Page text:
At times, I feel jealous of my counterparts writing about the livestock and wool markets. They always seem to have something positive to comment on with markets driving higher. However, markets are cyclical and things can change quickly.
The futures market has subsided (figure 1) in the past week, as areas of dry concern receive forecasts of substantial rain in the US, and minimal bad news coming out of Europe. The reality is that the trade is concerned about USDA stock reports due next week. This asks the question, what if exports have not been high enough to deplete stocks?
The extent of the global stocks is applying pressure, which since the start of the year has seen the spot futures trade in a band of 20¢/bu from 420¢ to 440¢. When we look at the seasonality of the spot futures contract (figure 2 -animated) we can see that we are well below the average since 2010, yet looking back further to 2000 & 2005, we are closer to the average futures price.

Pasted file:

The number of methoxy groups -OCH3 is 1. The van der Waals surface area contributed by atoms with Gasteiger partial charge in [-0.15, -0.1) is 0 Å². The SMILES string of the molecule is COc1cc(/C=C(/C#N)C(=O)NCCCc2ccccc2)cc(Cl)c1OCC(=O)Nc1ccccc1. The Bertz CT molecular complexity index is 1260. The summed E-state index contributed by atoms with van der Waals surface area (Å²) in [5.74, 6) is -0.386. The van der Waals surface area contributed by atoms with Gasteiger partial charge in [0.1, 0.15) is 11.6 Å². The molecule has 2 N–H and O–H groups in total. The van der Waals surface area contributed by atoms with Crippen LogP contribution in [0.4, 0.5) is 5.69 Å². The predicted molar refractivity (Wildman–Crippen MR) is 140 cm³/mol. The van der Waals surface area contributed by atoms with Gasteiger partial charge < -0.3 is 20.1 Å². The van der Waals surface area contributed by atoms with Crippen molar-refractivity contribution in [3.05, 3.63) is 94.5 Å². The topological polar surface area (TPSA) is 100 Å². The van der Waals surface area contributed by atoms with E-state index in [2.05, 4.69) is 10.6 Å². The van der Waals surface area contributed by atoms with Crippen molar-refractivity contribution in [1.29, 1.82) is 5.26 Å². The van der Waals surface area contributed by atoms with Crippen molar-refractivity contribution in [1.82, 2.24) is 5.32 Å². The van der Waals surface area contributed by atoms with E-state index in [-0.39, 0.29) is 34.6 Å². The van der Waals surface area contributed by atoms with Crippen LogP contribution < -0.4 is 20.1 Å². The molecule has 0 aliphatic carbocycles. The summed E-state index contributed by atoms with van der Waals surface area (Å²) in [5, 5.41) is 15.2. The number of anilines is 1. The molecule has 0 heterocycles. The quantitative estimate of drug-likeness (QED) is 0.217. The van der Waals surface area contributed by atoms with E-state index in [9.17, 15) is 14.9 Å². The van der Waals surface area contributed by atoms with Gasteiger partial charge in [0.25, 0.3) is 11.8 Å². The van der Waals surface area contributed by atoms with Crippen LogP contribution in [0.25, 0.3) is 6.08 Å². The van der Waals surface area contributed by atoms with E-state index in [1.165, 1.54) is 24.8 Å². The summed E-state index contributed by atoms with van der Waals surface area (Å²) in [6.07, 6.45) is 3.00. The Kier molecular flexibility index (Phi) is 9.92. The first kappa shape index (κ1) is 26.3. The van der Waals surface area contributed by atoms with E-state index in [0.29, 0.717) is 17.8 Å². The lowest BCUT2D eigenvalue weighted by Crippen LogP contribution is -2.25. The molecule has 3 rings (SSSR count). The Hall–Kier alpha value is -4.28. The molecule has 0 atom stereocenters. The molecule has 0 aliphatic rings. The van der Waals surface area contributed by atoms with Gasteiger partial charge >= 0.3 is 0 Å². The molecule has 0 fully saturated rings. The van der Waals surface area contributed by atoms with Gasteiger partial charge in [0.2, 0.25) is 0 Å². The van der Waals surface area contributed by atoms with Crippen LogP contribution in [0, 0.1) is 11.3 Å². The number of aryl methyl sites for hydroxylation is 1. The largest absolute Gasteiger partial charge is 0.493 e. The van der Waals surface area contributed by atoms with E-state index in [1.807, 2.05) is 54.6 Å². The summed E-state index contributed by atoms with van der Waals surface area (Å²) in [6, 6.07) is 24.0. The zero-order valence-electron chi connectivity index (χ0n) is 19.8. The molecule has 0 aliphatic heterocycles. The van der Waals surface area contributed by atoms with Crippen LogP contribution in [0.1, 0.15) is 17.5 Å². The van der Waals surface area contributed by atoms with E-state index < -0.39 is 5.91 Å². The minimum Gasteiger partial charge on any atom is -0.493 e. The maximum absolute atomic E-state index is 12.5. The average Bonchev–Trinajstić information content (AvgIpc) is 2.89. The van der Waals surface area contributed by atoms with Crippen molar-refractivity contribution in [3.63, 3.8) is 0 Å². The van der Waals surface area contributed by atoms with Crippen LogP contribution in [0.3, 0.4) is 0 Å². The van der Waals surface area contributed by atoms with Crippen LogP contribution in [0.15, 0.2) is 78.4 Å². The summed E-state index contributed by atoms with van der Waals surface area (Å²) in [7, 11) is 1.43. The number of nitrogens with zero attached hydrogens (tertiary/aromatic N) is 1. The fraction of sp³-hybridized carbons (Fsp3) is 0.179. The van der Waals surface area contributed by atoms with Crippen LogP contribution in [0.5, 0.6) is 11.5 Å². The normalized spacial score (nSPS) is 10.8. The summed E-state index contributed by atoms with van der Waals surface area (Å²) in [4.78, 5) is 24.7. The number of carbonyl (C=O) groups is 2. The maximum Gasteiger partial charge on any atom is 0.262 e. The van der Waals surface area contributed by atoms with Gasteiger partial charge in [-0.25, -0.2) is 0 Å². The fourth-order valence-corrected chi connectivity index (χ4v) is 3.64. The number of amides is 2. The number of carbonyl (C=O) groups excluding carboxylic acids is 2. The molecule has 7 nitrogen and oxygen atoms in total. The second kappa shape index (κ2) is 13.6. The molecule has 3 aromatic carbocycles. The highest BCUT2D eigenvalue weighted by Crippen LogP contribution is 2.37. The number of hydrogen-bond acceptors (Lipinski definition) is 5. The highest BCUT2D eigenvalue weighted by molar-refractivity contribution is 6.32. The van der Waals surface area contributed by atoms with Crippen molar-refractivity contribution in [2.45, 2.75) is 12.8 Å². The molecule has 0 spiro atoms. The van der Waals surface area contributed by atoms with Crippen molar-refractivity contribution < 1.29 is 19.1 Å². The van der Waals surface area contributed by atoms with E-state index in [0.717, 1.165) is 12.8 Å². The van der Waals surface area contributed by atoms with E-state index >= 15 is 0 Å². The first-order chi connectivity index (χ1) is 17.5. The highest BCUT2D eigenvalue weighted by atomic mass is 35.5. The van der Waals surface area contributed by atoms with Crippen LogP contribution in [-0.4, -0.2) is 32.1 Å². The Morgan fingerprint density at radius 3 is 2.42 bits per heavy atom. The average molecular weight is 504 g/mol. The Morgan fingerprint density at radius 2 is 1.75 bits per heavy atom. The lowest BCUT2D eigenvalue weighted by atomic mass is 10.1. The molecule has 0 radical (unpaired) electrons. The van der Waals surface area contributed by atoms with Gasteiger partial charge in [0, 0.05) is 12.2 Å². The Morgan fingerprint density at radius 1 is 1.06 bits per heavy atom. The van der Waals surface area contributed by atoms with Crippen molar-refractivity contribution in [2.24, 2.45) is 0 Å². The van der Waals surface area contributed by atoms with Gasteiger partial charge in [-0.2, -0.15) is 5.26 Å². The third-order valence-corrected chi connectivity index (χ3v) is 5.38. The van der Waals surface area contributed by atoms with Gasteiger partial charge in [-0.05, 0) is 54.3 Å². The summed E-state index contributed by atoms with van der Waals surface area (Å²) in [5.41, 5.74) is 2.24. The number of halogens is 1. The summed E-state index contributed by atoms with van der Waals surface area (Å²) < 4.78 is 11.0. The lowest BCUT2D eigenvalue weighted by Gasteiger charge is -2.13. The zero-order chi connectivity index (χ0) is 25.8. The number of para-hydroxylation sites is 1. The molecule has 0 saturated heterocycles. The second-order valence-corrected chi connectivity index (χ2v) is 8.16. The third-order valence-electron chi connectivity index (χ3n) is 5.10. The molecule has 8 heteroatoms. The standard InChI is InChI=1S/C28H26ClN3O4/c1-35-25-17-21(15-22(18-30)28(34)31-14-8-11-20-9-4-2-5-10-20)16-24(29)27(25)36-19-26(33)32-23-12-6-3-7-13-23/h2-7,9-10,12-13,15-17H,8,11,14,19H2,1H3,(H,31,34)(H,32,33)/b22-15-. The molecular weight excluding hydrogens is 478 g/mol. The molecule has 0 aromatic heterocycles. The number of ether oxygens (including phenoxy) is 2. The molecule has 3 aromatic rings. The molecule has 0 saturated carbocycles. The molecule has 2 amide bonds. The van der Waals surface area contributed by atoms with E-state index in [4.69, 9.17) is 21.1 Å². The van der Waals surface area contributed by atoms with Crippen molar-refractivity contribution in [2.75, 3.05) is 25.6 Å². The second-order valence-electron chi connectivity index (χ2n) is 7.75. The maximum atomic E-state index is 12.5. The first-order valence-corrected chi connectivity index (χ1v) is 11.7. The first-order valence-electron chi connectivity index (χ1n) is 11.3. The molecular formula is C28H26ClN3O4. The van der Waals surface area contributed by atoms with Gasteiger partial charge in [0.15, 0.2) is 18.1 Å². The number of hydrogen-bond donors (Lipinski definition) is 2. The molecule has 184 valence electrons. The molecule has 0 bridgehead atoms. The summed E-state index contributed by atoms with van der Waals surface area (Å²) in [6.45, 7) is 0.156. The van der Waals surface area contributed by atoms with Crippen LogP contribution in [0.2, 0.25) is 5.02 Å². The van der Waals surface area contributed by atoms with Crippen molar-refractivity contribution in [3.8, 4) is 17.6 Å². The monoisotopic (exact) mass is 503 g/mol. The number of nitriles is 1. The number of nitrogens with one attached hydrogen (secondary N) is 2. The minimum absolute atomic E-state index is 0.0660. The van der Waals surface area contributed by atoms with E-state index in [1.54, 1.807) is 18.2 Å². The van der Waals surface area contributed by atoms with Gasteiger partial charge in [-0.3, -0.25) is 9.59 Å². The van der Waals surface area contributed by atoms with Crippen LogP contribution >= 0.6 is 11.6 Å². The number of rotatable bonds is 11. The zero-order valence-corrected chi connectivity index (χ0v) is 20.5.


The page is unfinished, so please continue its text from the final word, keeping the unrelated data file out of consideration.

However at a local level, we have seen basis increase across all port zones (figure 3) at an average increase week on week of $3.50/mt. This is using the public bid, and there are further opportunities out there for non-public sales.
We expect also that in coming weeks, we may see improving feed barley prices as buyers scramble to fill orders for the massive sales into Saudi Arabia. So, it’s not all bad!
All eyes on the northern hemisphere, every day that goes by without hiccup is a day with less risk. The major risk is huge carryout and an average to above average crop.
We will get an insight into inventory levels with next week’s USDA quarterly stock report.